ArKaos Officially Enters Mapping Game With MediaMaster 3.0 [Mac, Windows]

If mapping wasn’t already a horse race, it is now. ArKaos adds significant mapping technology to version 3.0 of their high-end media server, MediaMaster Pro, out now and shown at the UK’s PLASA show this month. Now, of course, here at CDM, we’re eager to see the next phase of ArKaos’ mapping strategy, which involves rolling out the mapping features to us poor bohemians everyday VJs in GrandVJ. Based on what I saw at Messe, powerful as the media server is, GrandVJ users shouldn’t be disappointed. But this is already showing off some of what ArKaos engineering is doing. MadMapper …

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Obsessive Windows 7 Under-the-Hood Guide for Music; Can You Finally Dump XP?

Windows 7 running on a laptop, as photographed by / (CC) Luke Roberts. Windows 7 makes far subtler changes than Vista did, which gives it an opportunity to refine features by the ship date. And it’s been tested unusually widely, by testers like Luke. Windows matters. It’s what roughly half of CDM readers use, and – for all the attention Apple gets – it’s a big part of the computer music world. Windows today also faces many of the same under-the-hood challenges that other operating systems do, so even if you’re a die-hard Linux or Mac user, you may want …

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In-Browser, All-JavaScript Motion Tracking? Believe It, Says Firefox 3.1

I may have to eat my words — here’s something I didn’t imagine being possible any time soon. It’s extremely processor-intensive computer vision, happening in a video stream, all with JavaScript worker threads. That is, this is possible because the next version of Firefox, version 3.1, allows for multiple threads processing the video instead of trying to do everything in succession. HTML5 + Firefox 3.1 + some not-terribly-backwards-compatible code = basic vision. It looks like it’s pretty simple frame differencing with a threshold, then a bounding area drawn around the spot that changes. Video: Christopher Blizzard SoCal Linux Expo Javascript …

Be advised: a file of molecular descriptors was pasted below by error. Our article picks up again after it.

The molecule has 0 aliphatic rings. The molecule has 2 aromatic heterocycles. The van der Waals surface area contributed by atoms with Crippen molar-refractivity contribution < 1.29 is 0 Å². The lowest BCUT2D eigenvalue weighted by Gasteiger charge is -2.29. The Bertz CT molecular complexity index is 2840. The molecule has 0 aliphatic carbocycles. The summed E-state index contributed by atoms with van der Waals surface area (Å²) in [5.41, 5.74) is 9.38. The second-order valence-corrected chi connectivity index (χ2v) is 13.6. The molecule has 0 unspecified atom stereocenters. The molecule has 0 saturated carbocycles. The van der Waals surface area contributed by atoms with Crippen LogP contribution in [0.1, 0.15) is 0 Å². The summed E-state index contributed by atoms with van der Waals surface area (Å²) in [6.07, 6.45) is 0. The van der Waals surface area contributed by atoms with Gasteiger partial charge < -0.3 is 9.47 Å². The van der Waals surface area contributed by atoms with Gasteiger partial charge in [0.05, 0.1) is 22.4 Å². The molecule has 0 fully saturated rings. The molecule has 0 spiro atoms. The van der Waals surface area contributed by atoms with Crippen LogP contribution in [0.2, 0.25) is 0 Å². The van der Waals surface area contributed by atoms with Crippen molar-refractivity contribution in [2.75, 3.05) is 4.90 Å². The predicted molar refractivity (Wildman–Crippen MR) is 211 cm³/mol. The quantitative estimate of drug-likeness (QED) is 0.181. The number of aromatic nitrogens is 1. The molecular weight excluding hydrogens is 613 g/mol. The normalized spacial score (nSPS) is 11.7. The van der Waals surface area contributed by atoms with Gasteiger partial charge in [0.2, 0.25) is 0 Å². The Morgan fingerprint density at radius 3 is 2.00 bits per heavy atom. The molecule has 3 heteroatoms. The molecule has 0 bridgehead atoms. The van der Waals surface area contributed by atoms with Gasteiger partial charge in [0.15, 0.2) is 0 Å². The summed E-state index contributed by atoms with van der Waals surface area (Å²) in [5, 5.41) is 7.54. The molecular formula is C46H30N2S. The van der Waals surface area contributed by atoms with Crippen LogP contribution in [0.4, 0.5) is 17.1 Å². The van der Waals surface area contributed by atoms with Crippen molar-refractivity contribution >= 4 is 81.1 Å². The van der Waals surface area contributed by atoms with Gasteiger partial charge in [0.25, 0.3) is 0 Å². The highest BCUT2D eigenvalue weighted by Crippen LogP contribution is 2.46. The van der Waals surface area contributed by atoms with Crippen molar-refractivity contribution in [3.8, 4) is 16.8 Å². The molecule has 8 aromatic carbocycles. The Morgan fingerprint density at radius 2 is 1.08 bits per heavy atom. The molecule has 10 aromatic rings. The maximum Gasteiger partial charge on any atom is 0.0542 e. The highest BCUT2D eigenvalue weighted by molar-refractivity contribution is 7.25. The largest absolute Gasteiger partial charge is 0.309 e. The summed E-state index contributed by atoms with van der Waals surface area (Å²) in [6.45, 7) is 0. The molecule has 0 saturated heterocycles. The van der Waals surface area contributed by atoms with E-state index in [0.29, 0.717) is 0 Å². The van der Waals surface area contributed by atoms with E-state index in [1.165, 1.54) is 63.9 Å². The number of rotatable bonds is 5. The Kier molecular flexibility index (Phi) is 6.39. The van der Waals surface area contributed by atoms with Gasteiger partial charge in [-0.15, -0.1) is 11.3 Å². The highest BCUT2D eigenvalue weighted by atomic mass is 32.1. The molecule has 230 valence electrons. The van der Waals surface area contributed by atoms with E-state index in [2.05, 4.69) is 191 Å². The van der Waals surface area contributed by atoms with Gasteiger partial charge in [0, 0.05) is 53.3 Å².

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More on Adobe’s Pixel Bender in CS4 and Flash, GPUs, and Performance

Pixel Bender from Adobe is capable of developing all manner of filter eye candy, like these selections from users at the Pixel Bender Exchange (many of them free to use). In case you didn’t watch comments on my Pixel Bender preview, there was some good discussion, including Kevin Goldsmith, who manages the Adobe Image Foundation group; he blogs at digital-motion.net and specifically on these technologies at blogs.adobe.com (and he’s a musician, too). I overstated the importance of Pixel Bender being GPU accelerated. First off, of course, you really don’t care where code executes, whether on the CPU or GPU – …

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More on Adobe’s Pixel Bender in CS4 and Flash, GPUs, and Performance

Pixel Bender from Adobe is capable of developing all manner of filter eye candy, like these selections from users at the Pixel Bender Exchange (many of them free to use). In case you didn’t watch comments on my Pixel Bender preview, there was some good discussion, including Kevin Goldsmith, who manages the Adobe Image Foundation group; he blogs at digital-motion.net and specifically on these technologies at blogs.adobe.com (and he’s a musician, too). I overstated the importance of Pixel Bender being GPU accelerated. First off, of course, you really don’t care where code executes, whether on the CPU or GPU – …

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